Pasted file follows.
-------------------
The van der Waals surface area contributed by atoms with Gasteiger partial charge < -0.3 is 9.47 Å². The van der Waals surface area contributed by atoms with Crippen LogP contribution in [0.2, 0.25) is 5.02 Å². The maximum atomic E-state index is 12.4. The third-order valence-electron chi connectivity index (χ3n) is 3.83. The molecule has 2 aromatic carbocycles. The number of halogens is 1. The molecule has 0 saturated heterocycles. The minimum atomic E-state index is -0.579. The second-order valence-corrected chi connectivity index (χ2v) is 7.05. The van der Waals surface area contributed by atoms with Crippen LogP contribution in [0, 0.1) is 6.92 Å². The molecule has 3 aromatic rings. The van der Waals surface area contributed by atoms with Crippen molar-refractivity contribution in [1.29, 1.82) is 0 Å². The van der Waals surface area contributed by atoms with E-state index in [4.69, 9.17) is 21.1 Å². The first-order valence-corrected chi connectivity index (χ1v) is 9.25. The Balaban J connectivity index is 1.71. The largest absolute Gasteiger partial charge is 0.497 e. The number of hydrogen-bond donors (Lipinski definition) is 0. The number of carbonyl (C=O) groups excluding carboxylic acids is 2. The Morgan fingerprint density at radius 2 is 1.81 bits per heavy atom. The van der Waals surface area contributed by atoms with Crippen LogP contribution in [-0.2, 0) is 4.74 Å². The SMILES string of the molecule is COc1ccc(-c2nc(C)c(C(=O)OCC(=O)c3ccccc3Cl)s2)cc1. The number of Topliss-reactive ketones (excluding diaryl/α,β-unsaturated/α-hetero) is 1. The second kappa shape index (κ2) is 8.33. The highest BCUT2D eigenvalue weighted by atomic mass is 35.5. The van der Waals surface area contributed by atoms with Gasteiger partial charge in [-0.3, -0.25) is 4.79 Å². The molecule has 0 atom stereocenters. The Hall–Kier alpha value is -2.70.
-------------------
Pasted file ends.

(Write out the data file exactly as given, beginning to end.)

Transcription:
The van der Waals surface area contributed by atoms with Gasteiger partial charge < -0.3 is 9.47 Å². The van der Waals surface area contributed by atoms with Crippen LogP contribution in [0.2, 0.25) is 5.02 Å². The maximum atomic E-state index is 12.4. The third-order valence-electron chi connectivity index (χ3n) is 3.83. The molecule has 2 aromatic carbocycles. The number of halogens is 1. The molecule has 0 saturated heterocycles. The minimum atomic E-state index is -0.579. The second-order valence-corrected chi connectivity index (χ2v) is 7.05. The van der Waals surface area contributed by atoms with Crippen LogP contribution in [0, 0.1) is 6.92 Å². The molecule has 3 aromatic rings. The van der Waals surface area contributed by atoms with Crippen molar-refractivity contribution in [1.29, 1.82) is 0 Å². The van der Waals surface area contributed by atoms with E-state index in [4.69, 9.17) is 21.1 Å². The first-order valence-corrected chi connectivity index (χ1v) is 9.25. The Balaban J connectivity index is 1.71. The largest absolute Gasteiger partial charge is 0.497 e. The number of hydrogen-bond donors (Lipinski definition) is 0. The number of carbonyl (C=O) groups excluding carboxylic acids is 2. The Morgan fingerprint density at radius 2 is 1.81 bits per heavy atom. The van der Waals surface area contributed by atoms with Crippen LogP contribution in [-0.2, 0) is 4.74 Å². The SMILES string of the molecule is COc1ccc(-c2nc(C)c(C(=O)OCC(=O)c3ccccc3Cl)s2)cc1. The number of Topliss-reactive ketones (excluding diaryl/α,β-unsaturated/α-hetero) is 1. The second kappa shape index (κ2) is 8.33. The highest BCUT2D eigenvalue weighted by atomic mass is 35.5. The van der Waals surface area contributed by atoms with Gasteiger partial charge in [-0.3, -0.25) is 4.79 Å². The molecule has 0 atom stereocenters. The Hall–Kier alpha value is -2.70.